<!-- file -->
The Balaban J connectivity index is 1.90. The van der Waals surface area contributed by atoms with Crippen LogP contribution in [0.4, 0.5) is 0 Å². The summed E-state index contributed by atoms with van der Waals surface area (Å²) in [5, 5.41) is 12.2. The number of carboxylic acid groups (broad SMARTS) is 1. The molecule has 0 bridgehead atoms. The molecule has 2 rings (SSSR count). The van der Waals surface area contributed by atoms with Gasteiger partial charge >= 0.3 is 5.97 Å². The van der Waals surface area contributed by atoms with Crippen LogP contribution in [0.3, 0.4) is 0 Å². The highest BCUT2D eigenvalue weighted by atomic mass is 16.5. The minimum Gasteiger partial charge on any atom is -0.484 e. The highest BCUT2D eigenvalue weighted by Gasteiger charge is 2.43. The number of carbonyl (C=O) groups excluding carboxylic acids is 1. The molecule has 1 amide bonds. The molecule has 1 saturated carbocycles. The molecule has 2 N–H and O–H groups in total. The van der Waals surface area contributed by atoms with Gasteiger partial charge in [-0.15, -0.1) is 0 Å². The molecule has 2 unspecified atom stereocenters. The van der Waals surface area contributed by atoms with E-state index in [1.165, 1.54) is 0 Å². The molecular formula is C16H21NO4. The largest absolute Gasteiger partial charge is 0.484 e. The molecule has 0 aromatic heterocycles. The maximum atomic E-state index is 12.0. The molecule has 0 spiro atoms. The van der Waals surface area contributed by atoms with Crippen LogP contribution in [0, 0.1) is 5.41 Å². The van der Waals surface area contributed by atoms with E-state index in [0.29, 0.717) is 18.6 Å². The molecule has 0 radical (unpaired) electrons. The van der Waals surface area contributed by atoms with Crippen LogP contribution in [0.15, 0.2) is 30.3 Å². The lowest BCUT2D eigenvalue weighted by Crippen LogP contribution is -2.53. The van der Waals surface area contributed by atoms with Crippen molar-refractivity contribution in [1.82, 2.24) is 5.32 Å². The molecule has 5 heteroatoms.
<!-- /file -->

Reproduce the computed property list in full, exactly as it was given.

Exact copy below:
The Balaban J connectivity index is 1.90. The van der Waals surface area contributed by atoms with Crippen LogP contribution in [0.4, 0.5) is 0 Å². The summed E-state index contributed by atoms with van der Waals surface area (Å²) in [5, 5.41) is 12.2. The number of carboxylic acid groups (broad SMARTS) is 1. The molecule has 0 bridgehead atoms. The molecule has 2 rings (SSSR count). The van der Waals surface area contributed by atoms with Gasteiger partial charge >= 0.3 is 5.97 Å². The van der Waals surface area contributed by atoms with Crippen LogP contribution in [0.3, 0.4) is 0 Å². The highest BCUT2D eigenvalue weighted by atomic mass is 16.5. The minimum Gasteiger partial charge on any atom is -0.484 e. The highest BCUT2D eigenvalue weighted by Gasteiger charge is 2.43. The number of carbonyl (C=O) groups excluding carboxylic acids is 1. The molecule has 1 amide bonds. The molecule has 1 saturated carbocycles. The molecule has 2 N–H and O–H groups in total. The van der Waals surface area contributed by atoms with Gasteiger partial charge in [-0.15, -0.1) is 0 Å². The molecule has 2 unspecified atom stereocenters. The van der Waals surface area contributed by atoms with E-state index in [1.165, 1.54) is 0 Å². The molecular formula is C16H21NO4. The largest absolute Gasteiger partial charge is 0.484 e. The molecule has 0 aromatic heterocycles. The maximum atomic E-state index is 12.0. The molecule has 0 spiro atoms. The van der Waals surface area contributed by atoms with Crippen LogP contribution in [0, 0.1) is 5.41 Å². The van der Waals surface area contributed by atoms with E-state index in [0.29, 0.717) is 18.6 Å². The molecule has 0 radical (unpaired) electrons. The van der Waals surface area contributed by atoms with Crippen LogP contribution in [0.15, 0.2) is 30.3 Å². The lowest BCUT2D eigenvalue weighted by Crippen LogP contribution is -2.53. The van der Waals surface area contributed by atoms with Crippen molar-refractivity contribution in [1.82, 2.24) is 5.32 Å². The molecule has 5 heteroatoms.